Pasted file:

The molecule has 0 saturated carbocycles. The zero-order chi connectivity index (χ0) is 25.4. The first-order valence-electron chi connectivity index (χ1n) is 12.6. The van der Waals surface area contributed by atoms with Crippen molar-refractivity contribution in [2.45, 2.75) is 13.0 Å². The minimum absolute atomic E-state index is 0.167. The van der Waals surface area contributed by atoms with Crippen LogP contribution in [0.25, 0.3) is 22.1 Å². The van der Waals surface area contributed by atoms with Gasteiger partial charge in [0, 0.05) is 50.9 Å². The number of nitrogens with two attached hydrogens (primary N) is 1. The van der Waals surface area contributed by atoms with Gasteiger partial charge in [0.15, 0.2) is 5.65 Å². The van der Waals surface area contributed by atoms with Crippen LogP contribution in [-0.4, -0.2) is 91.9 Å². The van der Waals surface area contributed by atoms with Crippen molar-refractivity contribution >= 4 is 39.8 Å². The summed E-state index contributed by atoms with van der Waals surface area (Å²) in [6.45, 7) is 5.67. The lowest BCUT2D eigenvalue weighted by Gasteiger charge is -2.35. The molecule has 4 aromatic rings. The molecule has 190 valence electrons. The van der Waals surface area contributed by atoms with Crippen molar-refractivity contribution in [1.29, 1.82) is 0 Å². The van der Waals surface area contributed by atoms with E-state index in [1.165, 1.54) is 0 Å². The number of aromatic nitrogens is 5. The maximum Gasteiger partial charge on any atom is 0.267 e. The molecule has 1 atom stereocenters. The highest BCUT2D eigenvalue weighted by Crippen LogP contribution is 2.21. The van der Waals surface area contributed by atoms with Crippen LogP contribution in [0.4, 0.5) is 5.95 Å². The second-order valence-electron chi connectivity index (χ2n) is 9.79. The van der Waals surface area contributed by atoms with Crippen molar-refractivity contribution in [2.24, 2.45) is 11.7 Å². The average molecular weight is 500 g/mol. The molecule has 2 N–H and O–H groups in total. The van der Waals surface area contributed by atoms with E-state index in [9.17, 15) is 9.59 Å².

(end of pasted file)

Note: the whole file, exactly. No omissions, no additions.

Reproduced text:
The molecule has 0 saturated carbocycles. The zero-order chi connectivity index (χ0) is 25.4. The first-order valence-electron chi connectivity index (χ1n) is 12.6. The van der Waals surface area contributed by atoms with Crippen molar-refractivity contribution in [2.45, 2.75) is 13.0 Å². The minimum absolute atomic E-state index is 0.167. The van der Waals surface area contributed by atoms with Crippen LogP contribution in [0.25, 0.3) is 22.1 Å². The van der Waals surface area contributed by atoms with Gasteiger partial charge in [0, 0.05) is 50.9 Å². The number of nitrogens with two attached hydrogens (primary N) is 1. The van der Waals surface area contributed by atoms with Gasteiger partial charge in [0.15, 0.2) is 5.65 Å². The van der Waals surface area contributed by atoms with Crippen LogP contribution in [-0.4, -0.2) is 91.9 Å². The van der Waals surface area contributed by atoms with Crippen molar-refractivity contribution >= 4 is 39.8 Å². The summed E-state index contributed by atoms with van der Waals surface area (Å²) in [6.45, 7) is 5.67. The lowest BCUT2D eigenvalue weighted by Gasteiger charge is -2.35. The molecule has 4 aromatic rings. The molecule has 190 valence electrons. The van der Waals surface area contributed by atoms with Crippen molar-refractivity contribution in [1.29, 1.82) is 0 Å². The van der Waals surface area contributed by atoms with E-state index in [1.165, 1.54) is 0 Å². The number of aromatic nitrogens is 5. The maximum Gasteiger partial charge on any atom is 0.267 e. The molecule has 1 atom stereocenters. The highest BCUT2D eigenvalue weighted by Crippen LogP contribution is 2.21. The van der Waals surface area contributed by atoms with Crippen LogP contribution in [0.4, 0.5) is 5.95 Å². The second-order valence-electron chi connectivity index (χ2n) is 9.79. The van der Waals surface area contributed by atoms with Crippen molar-refractivity contribution in [2.24, 2.45) is 11.7 Å². The average molecular weight is 500 g/mol. The molecule has 2 N–H and O–H groups in total. The van der Waals surface area contributed by atoms with E-state index in [9.17, 15) is 9.59 Å².